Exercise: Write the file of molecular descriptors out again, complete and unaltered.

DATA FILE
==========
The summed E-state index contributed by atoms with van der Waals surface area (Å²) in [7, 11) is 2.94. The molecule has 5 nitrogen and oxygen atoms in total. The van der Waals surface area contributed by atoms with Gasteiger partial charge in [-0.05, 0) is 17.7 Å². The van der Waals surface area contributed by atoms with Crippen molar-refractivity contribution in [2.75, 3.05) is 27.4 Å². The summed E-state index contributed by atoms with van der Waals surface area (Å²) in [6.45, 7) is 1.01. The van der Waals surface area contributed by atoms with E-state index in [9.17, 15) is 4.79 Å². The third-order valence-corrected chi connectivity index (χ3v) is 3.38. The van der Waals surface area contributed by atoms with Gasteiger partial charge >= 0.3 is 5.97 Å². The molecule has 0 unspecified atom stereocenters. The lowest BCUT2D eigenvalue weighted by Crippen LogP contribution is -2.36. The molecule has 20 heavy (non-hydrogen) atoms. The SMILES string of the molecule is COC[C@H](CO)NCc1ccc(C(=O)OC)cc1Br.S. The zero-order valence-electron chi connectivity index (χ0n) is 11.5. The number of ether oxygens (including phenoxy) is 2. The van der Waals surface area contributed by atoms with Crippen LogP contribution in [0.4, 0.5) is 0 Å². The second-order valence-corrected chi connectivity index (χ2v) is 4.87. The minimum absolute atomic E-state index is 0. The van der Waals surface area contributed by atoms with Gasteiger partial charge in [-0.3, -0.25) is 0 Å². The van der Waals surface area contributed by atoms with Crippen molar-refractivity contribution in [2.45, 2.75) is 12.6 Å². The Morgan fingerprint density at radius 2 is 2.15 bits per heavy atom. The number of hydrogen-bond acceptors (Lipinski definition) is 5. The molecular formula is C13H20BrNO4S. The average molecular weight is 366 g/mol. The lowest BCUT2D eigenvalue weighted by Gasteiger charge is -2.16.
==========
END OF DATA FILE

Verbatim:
The summed E-state index contributed by atoms with van der Waals surface area (Å²) in [7, 11) is 2.94. The molecule has 5 nitrogen and oxygen atoms in total. The van der Waals surface area contributed by atoms with Gasteiger partial charge in [-0.05, 0) is 17.7 Å². The van der Waals surface area contributed by atoms with Crippen molar-refractivity contribution in [2.75, 3.05) is 27.4 Å². The summed E-state index contributed by atoms with van der Waals surface area (Å²) in [6.45, 7) is 1.01. The van der Waals surface area contributed by atoms with E-state index in [9.17, 15) is 4.79 Å². The third-order valence-corrected chi connectivity index (χ3v) is 3.38. The van der Waals surface area contributed by atoms with Gasteiger partial charge >= 0.3 is 5.97 Å². The molecule has 0 unspecified atom stereocenters. The lowest BCUT2D eigenvalue weighted by Crippen LogP contribution is -2.36. The molecule has 20 heavy (non-hydrogen) atoms. The SMILES string of the molecule is COC[C@H](CO)NCc1ccc(C(=O)OC)cc1Br.S. The zero-order valence-electron chi connectivity index (χ0n) is 11.5. The number of ether oxygens (including phenoxy) is 2. The van der Waals surface area contributed by atoms with Crippen LogP contribution in [0.4, 0.5) is 0 Å². The second-order valence-corrected chi connectivity index (χ2v) is 4.87. The minimum absolute atomic E-state index is 0. The van der Waals surface area contributed by atoms with Gasteiger partial charge in [-0.3, -0.25) is 0 Å². The van der Waals surface area contributed by atoms with Crippen molar-refractivity contribution in [2.45, 2.75) is 12.6 Å². The Morgan fingerprint density at radius 2 is 2.15 bits per heavy atom. The number of hydrogen-bond acceptors (Lipinski definition) is 5. The molecular formula is C13H20BrNO4S. The average molecular weight is 366 g/mol. The lowest BCUT2D eigenvalue weighted by Gasteiger charge is -2.16.